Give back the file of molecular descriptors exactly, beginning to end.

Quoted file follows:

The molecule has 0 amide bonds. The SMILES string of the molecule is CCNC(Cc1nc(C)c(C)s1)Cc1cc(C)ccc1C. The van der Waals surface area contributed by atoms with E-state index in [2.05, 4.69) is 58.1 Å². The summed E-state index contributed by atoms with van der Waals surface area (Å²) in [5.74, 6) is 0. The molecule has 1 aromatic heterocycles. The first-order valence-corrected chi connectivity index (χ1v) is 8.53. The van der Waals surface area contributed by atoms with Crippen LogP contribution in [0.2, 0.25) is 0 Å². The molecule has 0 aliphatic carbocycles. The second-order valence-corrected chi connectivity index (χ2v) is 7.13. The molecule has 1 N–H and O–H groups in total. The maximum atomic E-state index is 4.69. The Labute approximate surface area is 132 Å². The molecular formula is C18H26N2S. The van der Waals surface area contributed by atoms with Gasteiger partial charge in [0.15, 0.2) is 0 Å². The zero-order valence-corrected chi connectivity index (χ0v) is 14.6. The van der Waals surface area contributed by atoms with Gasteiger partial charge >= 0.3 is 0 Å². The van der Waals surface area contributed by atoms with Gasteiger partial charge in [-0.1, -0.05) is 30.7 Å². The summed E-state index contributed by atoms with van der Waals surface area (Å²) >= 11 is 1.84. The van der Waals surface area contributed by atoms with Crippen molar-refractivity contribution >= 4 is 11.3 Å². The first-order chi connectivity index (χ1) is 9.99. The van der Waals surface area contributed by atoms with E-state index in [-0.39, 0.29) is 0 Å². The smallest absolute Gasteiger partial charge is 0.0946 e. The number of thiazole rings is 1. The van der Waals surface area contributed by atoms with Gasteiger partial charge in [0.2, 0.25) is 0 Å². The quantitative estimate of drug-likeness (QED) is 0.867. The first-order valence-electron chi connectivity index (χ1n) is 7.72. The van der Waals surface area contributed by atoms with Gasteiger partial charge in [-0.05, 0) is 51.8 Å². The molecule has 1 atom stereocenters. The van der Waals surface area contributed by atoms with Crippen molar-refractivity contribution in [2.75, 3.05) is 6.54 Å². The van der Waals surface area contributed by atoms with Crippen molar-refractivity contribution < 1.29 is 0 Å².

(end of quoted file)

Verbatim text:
The molecule has 0 amide bonds. The SMILES string of the molecule is CCNC(Cc1nc(C)c(C)s1)Cc1cc(C)ccc1C. The van der Waals surface area contributed by atoms with E-state index in [2.05, 4.69) is 58.1 Å². The summed E-state index contributed by atoms with van der Waals surface area (Å²) in [5.74, 6) is 0. The molecule has 1 aromatic heterocycles. The first-order valence-corrected chi connectivity index (χ1v) is 8.53. The van der Waals surface area contributed by atoms with Crippen LogP contribution in [0.2, 0.25) is 0 Å². The molecule has 0 aliphatic carbocycles. The second-order valence-corrected chi connectivity index (χ2v) is 7.13. The molecule has 1 N–H and O–H groups in total. The maximum atomic E-state index is 4.69. The Labute approximate surface area is 132 Å². The molecular formula is C18H26N2S. The van der Waals surface area contributed by atoms with Gasteiger partial charge in [0.15, 0.2) is 0 Å². The zero-order valence-corrected chi connectivity index (χ0v) is 14.6. The van der Waals surface area contributed by atoms with Gasteiger partial charge >= 0.3 is 0 Å². The van der Waals surface area contributed by atoms with Gasteiger partial charge in [-0.1, -0.05) is 30.7 Å². The summed E-state index contributed by atoms with van der Waals surface area (Å²) >= 11 is 1.84. The van der Waals surface area contributed by atoms with Crippen molar-refractivity contribution >= 4 is 11.3 Å². The first-order chi connectivity index (χ1) is 9.99. The van der Waals surface area contributed by atoms with E-state index in [-0.39, 0.29) is 0 Å². The smallest absolute Gasteiger partial charge is 0.0946 e. The number of thiazole rings is 1. The van der Waals surface area contributed by atoms with Gasteiger partial charge in [0.2, 0.25) is 0 Å². The quantitative estimate of drug-likeness (QED) is 0.867. The first-order valence-electron chi connectivity index (χ1n) is 7.72. The van der Waals surface area contributed by atoms with Gasteiger partial charge in [-0.05, 0) is 51.8 Å². The molecule has 1 atom stereocenters. The van der Waals surface area contributed by atoms with Crippen molar-refractivity contribution in [2.75, 3.05) is 6.54 Å². The van der Waals surface area contributed by atoms with Crippen molar-refractivity contribution < 1.29 is 0 Å².